"All in one sheet" CalFresh information flyer (in English & Spanish):
Created by Food for People, this one-pager gives a brief introduction to CalFresh, includes a basic pre-screen with income eligibiligy guidelines, lists documents a household may need to be prepared to provide to the county, has information on where to apply and how to reach the county, and much more. It is available in both English and Spanish. This document was updated for October 1, 2018.
Income Guidelines Changed as of October 1, 2018:
The Federal Fiscal Year begins October 1, which usually means CalFresh/SNAP income guidelines and maximum benefit amounts increase for a Cost of Living Adustment (COLA). There may also be increases in deductions (calculated on the County side of eligibility) for housing and utilities. View/download the current Fact Sheet for CalFresh Outreach Workers, which was developed by our partners at the California Association of Food Banks, who help network CalFresh Outreach workers state-wide. Here is a fact sheet for clients in English and Spanish.
CalFresh expansion to SSI households:
Starting June 1, 2019, anyone that receives SSI may receive CalFresh benefits. Humboldt County DHHS will begin accepting early applications beginning May 1, 2019 (for benefits that can begin in June 2019). SSI and SSP benefits will not change. There are close to 6,000 SSI recipients in Humboldt County. Humboldt County DHHS created the following materials to help CalFresh partners understand more of the details on how CalFresh expansion impacts Humboldt County residents:
- Info sheet on CalFresh expansion to SSI households, with details on how SSI income will be counted, allowable medical deductions, and changes for households adding a household member who receives SSI.
- Info sheet on Supplemental Nutritional Benefit (SNB) and Transitional Nutritional Benefit (TNB), which are intended to help CalFresh cases that now include newly eligible SSI/SSP recipients who were previously ineligible. These two benefits are granted for households whose CalFresh benefits decrease when an SSI recipient is added to the household and for households that lose CalFresh eligibility once the SSI income starts being used in the CalFresh eligibility budget.
- PowerPoint presentation on CalFresh expansion to SSI households, presented by Humboldt County DHHS
For more information, visit Western Center on Law & Poverty, or ca4ssi, or California Assocation of Food Banks (CAFB). CAFB put together this overview of special CalFresh rules that apply to seniors and people with disabilities who are SSI recipients and newly eligible for CalFresh. Its intended audience is providers and application assistors who may want a refresher on what specific CalFresh rules might apply to SSI recipients. This information may help make the application process easier and/or help maximize the CalFresh benefit amount.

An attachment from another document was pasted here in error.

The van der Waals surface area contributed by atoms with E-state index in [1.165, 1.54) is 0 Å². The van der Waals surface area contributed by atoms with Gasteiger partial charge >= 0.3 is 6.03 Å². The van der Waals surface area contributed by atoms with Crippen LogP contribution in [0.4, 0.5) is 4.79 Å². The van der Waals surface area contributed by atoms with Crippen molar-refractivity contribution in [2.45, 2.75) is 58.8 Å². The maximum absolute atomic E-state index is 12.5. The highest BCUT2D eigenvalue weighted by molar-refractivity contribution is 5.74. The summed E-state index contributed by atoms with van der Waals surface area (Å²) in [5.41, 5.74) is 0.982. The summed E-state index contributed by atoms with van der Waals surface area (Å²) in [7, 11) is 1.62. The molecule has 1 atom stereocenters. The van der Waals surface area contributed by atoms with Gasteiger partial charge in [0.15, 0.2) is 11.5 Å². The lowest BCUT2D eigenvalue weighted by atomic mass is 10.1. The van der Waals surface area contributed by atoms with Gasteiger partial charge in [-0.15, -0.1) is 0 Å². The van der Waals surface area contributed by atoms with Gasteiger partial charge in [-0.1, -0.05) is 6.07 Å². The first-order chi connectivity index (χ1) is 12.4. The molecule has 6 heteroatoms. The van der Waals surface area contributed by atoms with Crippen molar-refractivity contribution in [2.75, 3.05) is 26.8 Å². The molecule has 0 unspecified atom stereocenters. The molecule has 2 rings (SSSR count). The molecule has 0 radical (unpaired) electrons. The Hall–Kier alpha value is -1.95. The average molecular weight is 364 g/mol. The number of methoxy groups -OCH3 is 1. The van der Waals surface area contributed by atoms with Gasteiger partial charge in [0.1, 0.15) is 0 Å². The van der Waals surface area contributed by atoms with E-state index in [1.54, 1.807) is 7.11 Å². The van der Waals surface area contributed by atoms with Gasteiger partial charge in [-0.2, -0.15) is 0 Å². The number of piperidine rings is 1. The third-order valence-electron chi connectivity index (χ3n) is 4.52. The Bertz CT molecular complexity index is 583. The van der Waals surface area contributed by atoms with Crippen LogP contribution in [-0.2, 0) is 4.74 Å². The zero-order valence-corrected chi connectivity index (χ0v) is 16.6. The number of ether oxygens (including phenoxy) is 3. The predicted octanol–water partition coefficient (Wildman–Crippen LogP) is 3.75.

Here is a sample outreach flyer for clients in English and Spanish. California Department of Social Services (CDSS) has made a toolkit accessible with customizable materials (flyer, poster, brochures, fact sheet). In addition, CDSS recorded a policy webinar series that gets into more detail on how CalFresh policies affect people with SSI, which you can view here. Here's a quick overview of the statewide impact CDSS is expecting due to the expansion:
- 369,000 new SSI-only households to join the caseload over a 15-month period
- 44,800 households will see an increase in benefits
- 73,200 households will see a decrease in benefits
- 7,100 households will lose eligibility
- The households who will experience a decrease or loss of benefits will be eligible for the Supplemental Nutrition Benefit or Transitional Nutrition Benefit
f you've been using or promoting getcalfresh.org to help households apply for CalFresh, Code for America (the creators of getcalfresh.org) created an SSI-specific landing page: ssi.getcalfresh.org.
Public Charge information for non-citizens:
The following information is based on analysis of the final public charge rule on inadmissibility and is not legal advice. For information about a specific case, please contact an immigration expert. To find help in your area, visit www.immigrationadvocates.org/nonprofit/legaldirectory.
Core community messages:
- Use of public benefits alone will not make someone a public charge. Know the facts and one's rights.
- It's not over - Law suits have been filed to attempt to stop the rule, so keep posted for potential updates.
- This public charge inadmissibility test does NOT apply to every immigrant.